Truth Behind More Holiday Heart Attacks

Truth Behind More Holiday Heart Attacks

in Blog, News |

Newtown Pa. Dr. Arathi Rao, a Cardiac Psychologist in Buck County, reminds her clients “When it comes to heart disease, traditional risk factors loads the gun, but stress pulls the trigger”. This condition is especially true during the holiday season

Intense emotional stress can precipitate acute cardiac events or exacerbate underlying cardiovascular problems.
It should come as little surprise that the heart attack rate peaks during and immediately after the holidays. For many years, researchers have been intrigued by a disturbing pattern: Deadly heart attacks increase during the winter holiday season. One study even found distinct spikes around Christmas and New Year’s Day.

In a national 2004 study published in Circulation, researchers at the University of California, San Diego, and Tufts University School of Medicine examined 53 million U.S. death certificates from 1973 to 2001. They discovered an overall increase of 5% more heart-related deaths during the holiday season. When researchers looked at individual years, they found varying increases in cardiac deaths for every holiday period they studied. According to the Circulation study, “The number of cardiac deaths is higher on Dec. 25 than on any other day of the year, second highest on Dec. 26, and third highest on Jan. 1.”

The endless push to arrange the perfect party, get the perfect gift and host the best dinner can transform the season of joy into a holiday nightmare. In addition, the weeks of celebrations, office parties, time in front of TV and late nights – resulting in a toxic mix of adrenaline, fatigue, rich food and excess alcohol.

So it should be a little surprise that the heart attack rate peaks around the holidays. Health professionals recognize the so-called holiday heart syndrome, a broad term to describe a series of cardiac risk & anomalies. Some less serious while others are life-threatening. Excessive rich food and drink, too much excitement, stress, and sleep deprivation.

Sources of stress vary – work deadlines, holiday preparations, travel, familial obligations and drama can lead to interpersonal conflict, infusing the season with anger, sadness and even hopelessness. Emotional stress can elevate blood pressure and heart rate, and it can unlock a cascade of chemical changes that lead to abnormal inflammatory responses. These responses may affect the immune system and insulin levels, disrupting the body’s ability to regulate sugar.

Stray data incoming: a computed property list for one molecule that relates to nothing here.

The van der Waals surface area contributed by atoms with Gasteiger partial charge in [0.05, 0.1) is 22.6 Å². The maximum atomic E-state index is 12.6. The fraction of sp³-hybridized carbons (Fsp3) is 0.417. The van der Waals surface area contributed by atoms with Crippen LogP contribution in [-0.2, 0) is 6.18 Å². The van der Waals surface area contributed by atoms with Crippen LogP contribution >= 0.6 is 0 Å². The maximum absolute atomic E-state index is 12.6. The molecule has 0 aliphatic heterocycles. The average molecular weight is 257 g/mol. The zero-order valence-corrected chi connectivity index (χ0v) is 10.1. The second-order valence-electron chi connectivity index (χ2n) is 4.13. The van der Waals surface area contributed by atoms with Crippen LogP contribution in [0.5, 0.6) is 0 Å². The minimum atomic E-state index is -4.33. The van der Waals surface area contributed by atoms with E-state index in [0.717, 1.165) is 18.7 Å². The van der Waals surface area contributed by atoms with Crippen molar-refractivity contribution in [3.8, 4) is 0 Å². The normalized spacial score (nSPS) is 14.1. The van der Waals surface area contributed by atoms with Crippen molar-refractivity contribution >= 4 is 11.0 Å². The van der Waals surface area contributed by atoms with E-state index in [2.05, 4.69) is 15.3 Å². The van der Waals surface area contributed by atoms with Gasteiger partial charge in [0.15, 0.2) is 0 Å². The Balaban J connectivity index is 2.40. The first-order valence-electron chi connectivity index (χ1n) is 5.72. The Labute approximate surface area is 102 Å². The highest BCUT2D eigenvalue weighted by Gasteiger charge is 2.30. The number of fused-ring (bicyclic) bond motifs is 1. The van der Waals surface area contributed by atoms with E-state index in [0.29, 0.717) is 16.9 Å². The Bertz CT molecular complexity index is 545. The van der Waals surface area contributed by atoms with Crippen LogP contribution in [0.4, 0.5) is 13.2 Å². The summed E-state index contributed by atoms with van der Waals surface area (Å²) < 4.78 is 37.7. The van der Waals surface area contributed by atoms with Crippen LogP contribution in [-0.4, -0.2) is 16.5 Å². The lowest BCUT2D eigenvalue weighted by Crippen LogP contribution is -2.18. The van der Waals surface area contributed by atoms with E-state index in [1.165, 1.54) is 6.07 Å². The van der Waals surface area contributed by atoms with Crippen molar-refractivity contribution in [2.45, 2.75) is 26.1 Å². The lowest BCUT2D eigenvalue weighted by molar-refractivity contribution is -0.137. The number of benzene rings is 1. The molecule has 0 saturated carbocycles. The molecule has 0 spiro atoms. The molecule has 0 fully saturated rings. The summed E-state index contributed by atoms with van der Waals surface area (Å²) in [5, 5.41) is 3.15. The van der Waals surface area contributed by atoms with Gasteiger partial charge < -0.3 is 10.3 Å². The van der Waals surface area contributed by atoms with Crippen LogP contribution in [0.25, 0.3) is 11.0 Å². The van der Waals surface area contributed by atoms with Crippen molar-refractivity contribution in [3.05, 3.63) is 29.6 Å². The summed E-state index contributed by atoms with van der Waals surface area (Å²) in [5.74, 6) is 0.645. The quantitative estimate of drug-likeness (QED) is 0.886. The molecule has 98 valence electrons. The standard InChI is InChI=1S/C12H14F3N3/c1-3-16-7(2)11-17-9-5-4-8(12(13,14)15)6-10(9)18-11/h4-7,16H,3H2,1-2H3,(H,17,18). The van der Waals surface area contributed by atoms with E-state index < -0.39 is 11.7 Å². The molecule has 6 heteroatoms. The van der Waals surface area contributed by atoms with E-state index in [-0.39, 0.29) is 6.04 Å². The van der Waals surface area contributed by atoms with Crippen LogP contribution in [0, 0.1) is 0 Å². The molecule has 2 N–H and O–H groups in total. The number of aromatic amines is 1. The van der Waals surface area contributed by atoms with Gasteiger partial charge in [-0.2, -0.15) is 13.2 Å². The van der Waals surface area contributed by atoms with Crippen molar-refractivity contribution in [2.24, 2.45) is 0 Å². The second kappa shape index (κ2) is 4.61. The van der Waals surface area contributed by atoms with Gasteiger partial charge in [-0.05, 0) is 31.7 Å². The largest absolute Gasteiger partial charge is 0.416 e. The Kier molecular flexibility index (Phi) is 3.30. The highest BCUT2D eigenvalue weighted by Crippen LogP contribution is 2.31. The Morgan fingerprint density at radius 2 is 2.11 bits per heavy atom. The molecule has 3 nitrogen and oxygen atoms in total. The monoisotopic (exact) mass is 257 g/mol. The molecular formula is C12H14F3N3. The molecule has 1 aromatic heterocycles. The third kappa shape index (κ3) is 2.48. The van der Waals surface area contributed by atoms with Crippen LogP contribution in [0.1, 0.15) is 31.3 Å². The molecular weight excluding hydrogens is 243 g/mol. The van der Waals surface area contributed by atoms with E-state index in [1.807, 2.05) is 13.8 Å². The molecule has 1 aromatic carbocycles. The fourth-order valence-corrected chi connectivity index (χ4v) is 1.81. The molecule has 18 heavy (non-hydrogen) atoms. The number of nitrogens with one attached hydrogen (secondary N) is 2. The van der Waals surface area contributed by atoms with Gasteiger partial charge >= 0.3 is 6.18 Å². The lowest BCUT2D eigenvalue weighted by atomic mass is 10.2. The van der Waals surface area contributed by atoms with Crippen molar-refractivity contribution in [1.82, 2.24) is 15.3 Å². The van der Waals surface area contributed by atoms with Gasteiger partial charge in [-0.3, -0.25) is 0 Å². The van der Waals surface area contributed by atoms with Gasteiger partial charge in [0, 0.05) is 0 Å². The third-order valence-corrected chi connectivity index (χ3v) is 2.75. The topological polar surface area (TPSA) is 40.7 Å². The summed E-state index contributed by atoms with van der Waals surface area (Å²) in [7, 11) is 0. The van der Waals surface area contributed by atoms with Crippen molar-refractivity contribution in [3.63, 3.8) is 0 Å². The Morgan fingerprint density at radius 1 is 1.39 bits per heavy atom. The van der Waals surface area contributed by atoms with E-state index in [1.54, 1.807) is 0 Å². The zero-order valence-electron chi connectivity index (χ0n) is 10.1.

Intense emotional stress can precipitate acute cardiac events or exacerbate underlying cardiovascular problems. For example, hormones released during intense emotional or physical exertion can disrupt pre-existing atherosclerotic plaque in the arteries of the heart. When plaque breaks off, it can cause the formation of a blood clot, damaging the vessel and leading to heart attacks and strokes. In such scenarios, stress can be the proverbial straw that breaks the camel’s back, setting off a cascade of physiological changes in the heart that culminate in a heart attack.

Here is a tip sheet: 3 – Easy Stress Reducing Power Tips For the Holidays (Thanksgiving to New Year)

Different people responses to stress differently. The stress response is dependent on multiple factors, including genes, psychological resilience, and social support systems. The good news is that psychological reserve can be built up through consciously cultivating positive thinking and mindfulness, actively engaging in social activities and pursuing stimulating hobbies.
Here’s a mindfulness exercise that is a few minutes long but can help you “recharge your batteries”.

Share with us your special tip for relaxing during the holidays. Use the comment box below.


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